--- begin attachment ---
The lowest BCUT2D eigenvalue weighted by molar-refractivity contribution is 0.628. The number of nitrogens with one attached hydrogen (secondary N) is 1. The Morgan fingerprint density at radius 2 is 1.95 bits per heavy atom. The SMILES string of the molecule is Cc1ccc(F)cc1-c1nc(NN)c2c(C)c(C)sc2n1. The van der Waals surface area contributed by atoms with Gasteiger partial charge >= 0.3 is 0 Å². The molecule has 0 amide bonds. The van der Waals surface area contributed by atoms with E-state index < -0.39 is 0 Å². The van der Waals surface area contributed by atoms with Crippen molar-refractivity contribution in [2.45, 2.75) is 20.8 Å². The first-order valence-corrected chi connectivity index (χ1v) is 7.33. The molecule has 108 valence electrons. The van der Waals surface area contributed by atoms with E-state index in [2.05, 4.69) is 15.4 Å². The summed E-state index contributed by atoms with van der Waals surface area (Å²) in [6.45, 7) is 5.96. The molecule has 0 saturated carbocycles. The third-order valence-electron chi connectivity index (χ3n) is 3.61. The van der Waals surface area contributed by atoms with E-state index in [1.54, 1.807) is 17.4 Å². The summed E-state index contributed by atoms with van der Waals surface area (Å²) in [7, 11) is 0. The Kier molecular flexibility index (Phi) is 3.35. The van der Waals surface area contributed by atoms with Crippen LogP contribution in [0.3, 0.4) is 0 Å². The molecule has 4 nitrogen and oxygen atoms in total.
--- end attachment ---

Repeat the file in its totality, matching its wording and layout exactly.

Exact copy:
The lowest BCUT2D eigenvalue weighted by molar-refractivity contribution is 0.628. The number of nitrogens with one attached hydrogen (secondary N) is 1. The Morgan fingerprint density at radius 2 is 1.95 bits per heavy atom. The SMILES string of the molecule is Cc1ccc(F)cc1-c1nc(NN)c2c(C)c(C)sc2n1. The van der Waals surface area contributed by atoms with Gasteiger partial charge >= 0.3 is 0 Å². The molecule has 0 amide bonds. The van der Waals surface area contributed by atoms with E-state index < -0.39 is 0 Å². The van der Waals surface area contributed by atoms with Crippen molar-refractivity contribution in [2.45, 2.75) is 20.8 Å². The first-order valence-corrected chi connectivity index (χ1v) is 7.33. The molecule has 108 valence electrons. The van der Waals surface area contributed by atoms with E-state index in [2.05, 4.69) is 15.4 Å². The summed E-state index contributed by atoms with van der Waals surface area (Å²) in [6.45, 7) is 5.96. The molecule has 0 saturated carbocycles. The third-order valence-electron chi connectivity index (χ3n) is 3.61. The van der Waals surface area contributed by atoms with E-state index in [1.54, 1.807) is 17.4 Å². The summed E-state index contributed by atoms with van der Waals surface area (Å²) in [7, 11) is 0. The Kier molecular flexibility index (Phi) is 3.35. The van der Waals surface area contributed by atoms with Crippen LogP contribution in [0.3, 0.4) is 0 Å². The molecule has 4 nitrogen and oxygen atoms in total.